We had a patient crash in the OR while on the table. The junior resident did CPR for a good 10min straight during the whole ordeal. 

It was intense but we were able to get the patient back and stable. 

We were leaving when everyone realized the resident still was gowned and wearing lead vests (we were going to be working under X-ray) the whole time. 

His scrubs were SOAKED underneath the vest. 

The fellow takes a look as he peels off the vest and hangs it back on the rack. 

"At least you don’t need a work out today."


But first...

Another night of emerg call. Poly trauma. Young male. Involved multiple motor vehicles. 

Patient rushed to trauma room, c-spine put into place, IVs running.

Primary survey, done. Secondary survey done. Determined stable enough for CT. 

Scan reveals several C-spine and L-spine fractures but nothing indicating a surgical laprotomy. 

He’s brought out of the radiology room back into the trauma bay. The residents leave to report back to their attendings. A few minutes later a nurse catches him almost falling out of his bed.

He had grabbed his phone and was trying to position himself to take a selfie. It involved loosening up his c-spine collars. 

I mean, it’s an unstable multiple cervical burst fractures but you know, priorities.


O Captain my captain


If you’re like me and currently going through medical school, chances are you were a child of the 80s/90s. Which meant watching a lot of Robin Williams growing up. It’s not often I give pause regarding celebrity deaths, but his made me sad.

It’s sad to think that Robin Williams’ issues got the better of him. He was Genie, Keating, Peter Pan, Alan Parrish, Sean Maguire, and Patch Adams…to name a very few.

He made me laugh, he made me cry, he made me marvel at his shear amount of talent, such as his monologue of flatulence while depicting a colonoscopy on his Live on Broadway show.

And now he makes me think. Hard. On the issue of mental health. Again. Even behind the brightest of smiles and infectious of laughs can hide turmoil. Like the old joke ends…”But Doctor, I am Pagliacci!”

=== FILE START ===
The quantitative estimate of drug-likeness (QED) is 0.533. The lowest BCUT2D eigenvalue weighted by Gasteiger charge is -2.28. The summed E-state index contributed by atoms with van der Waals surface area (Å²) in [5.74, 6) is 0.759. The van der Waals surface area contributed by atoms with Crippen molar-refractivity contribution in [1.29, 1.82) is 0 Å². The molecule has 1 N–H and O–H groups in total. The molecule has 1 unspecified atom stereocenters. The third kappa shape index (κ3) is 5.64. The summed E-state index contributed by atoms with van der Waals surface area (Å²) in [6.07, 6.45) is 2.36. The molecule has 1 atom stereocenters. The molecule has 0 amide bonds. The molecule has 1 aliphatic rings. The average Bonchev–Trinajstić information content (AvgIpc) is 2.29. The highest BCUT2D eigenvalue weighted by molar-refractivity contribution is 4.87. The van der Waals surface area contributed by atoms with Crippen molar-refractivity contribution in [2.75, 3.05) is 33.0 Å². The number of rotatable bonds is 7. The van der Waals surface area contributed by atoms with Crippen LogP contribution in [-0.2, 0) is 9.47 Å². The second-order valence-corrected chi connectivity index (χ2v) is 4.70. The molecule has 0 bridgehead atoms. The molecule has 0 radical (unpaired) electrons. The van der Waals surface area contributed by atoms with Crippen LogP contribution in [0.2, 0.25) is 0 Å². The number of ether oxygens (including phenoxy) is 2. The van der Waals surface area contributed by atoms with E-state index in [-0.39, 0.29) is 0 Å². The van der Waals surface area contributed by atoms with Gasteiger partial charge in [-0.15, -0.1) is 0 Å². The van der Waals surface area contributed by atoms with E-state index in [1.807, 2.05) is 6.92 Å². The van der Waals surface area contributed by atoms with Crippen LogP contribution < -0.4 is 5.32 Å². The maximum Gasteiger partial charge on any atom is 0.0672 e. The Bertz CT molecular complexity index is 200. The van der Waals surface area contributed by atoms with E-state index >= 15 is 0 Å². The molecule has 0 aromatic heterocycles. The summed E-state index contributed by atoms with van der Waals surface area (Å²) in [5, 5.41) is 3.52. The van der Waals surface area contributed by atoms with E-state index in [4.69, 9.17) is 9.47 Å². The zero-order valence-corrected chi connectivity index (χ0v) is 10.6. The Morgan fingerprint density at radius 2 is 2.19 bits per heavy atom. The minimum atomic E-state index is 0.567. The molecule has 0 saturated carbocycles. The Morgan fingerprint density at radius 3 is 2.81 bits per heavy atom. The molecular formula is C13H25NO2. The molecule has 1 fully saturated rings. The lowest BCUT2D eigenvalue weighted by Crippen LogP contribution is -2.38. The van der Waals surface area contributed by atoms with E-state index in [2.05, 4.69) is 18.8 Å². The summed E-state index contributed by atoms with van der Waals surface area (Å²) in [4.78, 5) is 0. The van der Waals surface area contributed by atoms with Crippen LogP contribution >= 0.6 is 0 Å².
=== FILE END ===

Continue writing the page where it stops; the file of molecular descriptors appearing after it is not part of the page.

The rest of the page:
Mental illness is something silent, something scary, and something hard to understand. I think it’s hard to convey as well. Rarely does it enter the discussion until a big death like this and rarely does focus stick. I don’t think we want to think about things we can’t understand easily, so we end up making the whole issue taboo and then things just fade from attention. People who are truly suffering often suffer silently and alone. I can’t say anything at all of Robin Williams’ mental state, but if he was suffering silently, then others can be too. 

Of course this blog is about medical school and mental well-being, depression, and burn out are all such real issues. We all know it. Yet again the unease and taboo creeps up and the walls come up.

I guess if there’s any lesson that can be gleaned from is the crushing nature of depression, substance abuse, and destitute nature of mental illness. I aim to remember this great icon in the characters that he breathed life into. 

Take care of yourselves and each other. 



Not sure if they are joking about the last part there
One of the reasons it sucks having a med school/student lounge in the same building that conducts a lot of basic science.

Saw this posting today.

A Friendly Microwave Usage Advisory: before putting your food in, start it for 30s to 1 minute first. That way, the flies infested in the microwave should die before you put your food in… unless they’re anti-microwave mutant flies from the labs upstairs…


Review of systems

We had a patient brought in from trauma the other day. 

She had a bad fall from a height and had a big broken ankle. 

We were making sure she didn’t suffer any other injuries that were overlooked due to the obvious (ie: open) ankle fracture.

"Is there anywhere else that hurts?"

Yes, down below *gestures with hand to rear*

I was thinking something like a sacral fracture or a vertical sheer fracture because of her mechanism. So I thought I would ask some more.

"Did that happen with the fall?" 

No. I’ve had it for a while. 

"How long have you had this pain?"

15 years of marriage. He’s the biggest pain the ASS I’ve ever had! 

Did I mention that the patient was hopped up on Ketamine at this point?

I couldn’t help but crack a smile.


More than meets the eye

Rounding on some peds patients on one of the mornings this week. The kid was recovering well and playing with some toys his parents brought him.

Resident: “And which Transformer do we have here?”

Me: “That’s Ironhide”

Resident: “… I was talking to the patient. You know, the 6 year old boy”

In my defense, I have had weirder questions asked when being pimped.